Today I will stop by to see 95-y.o. V., something I do a couple of times a week. She lives alone in the house she has occupied since the 1940s. It’s a bit ramshackle now. V.’s (elderly) sons live in other states, but her local tag team includes me.
I occasionally ferry her to the bank or the eye doctor. She used to go with me to the grocery, but lately she isn’t up to it so I go alone to fetch whatever she needs: usually bread and coffee, and almost always Neapolitan ice cream.
Today I am going to do her nails. I polished them a few weeks ago so they would look nice for her 95th birthday party, which included five nieces and grandnieces who flew in from Texas, both of her sons, and her grandson and his family. V. told me that it made her feel good to have her nails done, so I said I’d do them again.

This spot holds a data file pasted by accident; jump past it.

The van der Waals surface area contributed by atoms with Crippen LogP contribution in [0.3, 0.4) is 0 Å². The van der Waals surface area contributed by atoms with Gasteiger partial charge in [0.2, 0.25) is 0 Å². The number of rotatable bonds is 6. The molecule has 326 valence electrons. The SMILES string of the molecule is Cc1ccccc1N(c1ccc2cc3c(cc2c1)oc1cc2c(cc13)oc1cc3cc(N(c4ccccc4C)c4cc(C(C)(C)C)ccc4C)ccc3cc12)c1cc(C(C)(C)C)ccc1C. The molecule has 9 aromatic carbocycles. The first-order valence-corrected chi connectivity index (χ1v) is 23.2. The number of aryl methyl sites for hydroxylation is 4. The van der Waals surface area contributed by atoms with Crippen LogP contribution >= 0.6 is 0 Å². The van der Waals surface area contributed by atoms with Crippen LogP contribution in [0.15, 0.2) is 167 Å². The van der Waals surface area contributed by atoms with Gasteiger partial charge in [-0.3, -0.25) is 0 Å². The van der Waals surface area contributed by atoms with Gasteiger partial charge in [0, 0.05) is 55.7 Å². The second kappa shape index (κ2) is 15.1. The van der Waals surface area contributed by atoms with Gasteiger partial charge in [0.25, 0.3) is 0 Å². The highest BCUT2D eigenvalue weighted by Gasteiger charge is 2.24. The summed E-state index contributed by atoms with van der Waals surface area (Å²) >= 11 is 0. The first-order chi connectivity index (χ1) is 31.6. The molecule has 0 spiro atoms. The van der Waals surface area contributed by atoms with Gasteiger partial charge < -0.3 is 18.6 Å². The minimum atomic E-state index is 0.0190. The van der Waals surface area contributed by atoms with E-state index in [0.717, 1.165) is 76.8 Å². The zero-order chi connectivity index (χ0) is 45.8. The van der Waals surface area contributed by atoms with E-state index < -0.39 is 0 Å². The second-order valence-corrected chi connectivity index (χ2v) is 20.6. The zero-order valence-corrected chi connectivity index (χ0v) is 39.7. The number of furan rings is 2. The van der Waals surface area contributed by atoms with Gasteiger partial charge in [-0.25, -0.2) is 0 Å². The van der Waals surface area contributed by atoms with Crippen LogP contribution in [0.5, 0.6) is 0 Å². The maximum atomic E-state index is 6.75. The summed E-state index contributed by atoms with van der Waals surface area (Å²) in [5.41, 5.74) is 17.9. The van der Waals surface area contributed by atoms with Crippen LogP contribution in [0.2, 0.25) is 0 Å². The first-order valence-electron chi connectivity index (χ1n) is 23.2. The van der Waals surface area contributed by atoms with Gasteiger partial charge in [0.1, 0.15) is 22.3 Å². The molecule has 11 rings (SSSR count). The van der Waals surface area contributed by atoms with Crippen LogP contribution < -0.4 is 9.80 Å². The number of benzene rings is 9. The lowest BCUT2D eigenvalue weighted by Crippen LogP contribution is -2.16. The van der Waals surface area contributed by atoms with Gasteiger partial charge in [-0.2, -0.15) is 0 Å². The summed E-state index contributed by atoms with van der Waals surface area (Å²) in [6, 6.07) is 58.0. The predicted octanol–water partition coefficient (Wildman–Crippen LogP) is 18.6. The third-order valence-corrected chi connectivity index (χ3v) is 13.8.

I must mention here that I am possibly the least qualified person in the world to do anyone’s nails. My own are always unvarnished and in various stages of raggedyness. Yesterday at my son’s bike race I saw a young woman whose finger- and toenails were polished a deep, shiny, black. It didn’t look ghoulish or gothic, but dramatic and beautiful because she was young, with gorgeous skin and shiny dark hair that almost matched the polish. I couldn’t stop looking at her nails, and briefly wondered what I would look like if I tried that shade. A harridan, no doubt, and within 20 minutes of mucking around in the sink or garden, the polish would be chipped and horrible.
I won’t try a modern black, green, or blue shade on V. today, but will stick with a more traditional and cheery red hue. This bottle was my mother’s. Unlike her slovenly daughter, she had nails that always looked just so.